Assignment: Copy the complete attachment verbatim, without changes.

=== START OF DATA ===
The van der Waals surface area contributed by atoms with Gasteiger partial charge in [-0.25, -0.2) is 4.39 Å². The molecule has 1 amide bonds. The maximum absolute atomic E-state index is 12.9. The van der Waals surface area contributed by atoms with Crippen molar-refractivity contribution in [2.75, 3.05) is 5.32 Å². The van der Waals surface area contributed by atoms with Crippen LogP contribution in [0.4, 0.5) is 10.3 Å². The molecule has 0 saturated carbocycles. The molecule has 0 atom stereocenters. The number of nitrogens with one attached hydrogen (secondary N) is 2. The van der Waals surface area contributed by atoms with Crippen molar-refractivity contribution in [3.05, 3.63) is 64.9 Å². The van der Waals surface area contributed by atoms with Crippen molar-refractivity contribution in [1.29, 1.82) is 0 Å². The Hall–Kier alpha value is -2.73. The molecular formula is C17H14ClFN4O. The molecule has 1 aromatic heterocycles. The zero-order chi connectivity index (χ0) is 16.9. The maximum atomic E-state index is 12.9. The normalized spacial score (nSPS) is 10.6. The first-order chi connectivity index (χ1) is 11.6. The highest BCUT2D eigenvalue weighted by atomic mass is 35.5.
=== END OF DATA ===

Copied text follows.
The van der Waals surface area contributed by atoms with Gasteiger partial charge in [-0.25, -0.2) is 4.39 Å². The molecule has 1 amide bonds. The maximum absolute atomic E-state index is 12.9. The van der Waals surface area contributed by atoms with Crippen molar-refractivity contribution in [2.75, 3.05) is 5.32 Å². The van der Waals surface area contributed by atoms with Crippen LogP contribution in [0.4, 0.5) is 10.3 Å². The molecule has 0 saturated carbocycles. The molecule has 0 atom stereocenters. The number of nitrogens with one attached hydrogen (secondary N) is 2. The van der Waals surface area contributed by atoms with Crippen molar-refractivity contribution in [3.05, 3.63) is 64.9 Å². The van der Waals surface area contributed by atoms with Crippen molar-refractivity contribution in [1.29, 1.82) is 0 Å². The Hall–Kier alpha value is -2.73. The molecular formula is C17H14ClFN4O. The molecule has 1 aromatic heterocycles. The zero-order chi connectivity index (χ0) is 16.9. The maximum atomic E-state index is 12.9. The normalized spacial score (nSPS) is 10.6. The first-order chi connectivity index (χ1) is 11.6. The highest BCUT2D eigenvalue weighted by atomic mass is 35.5.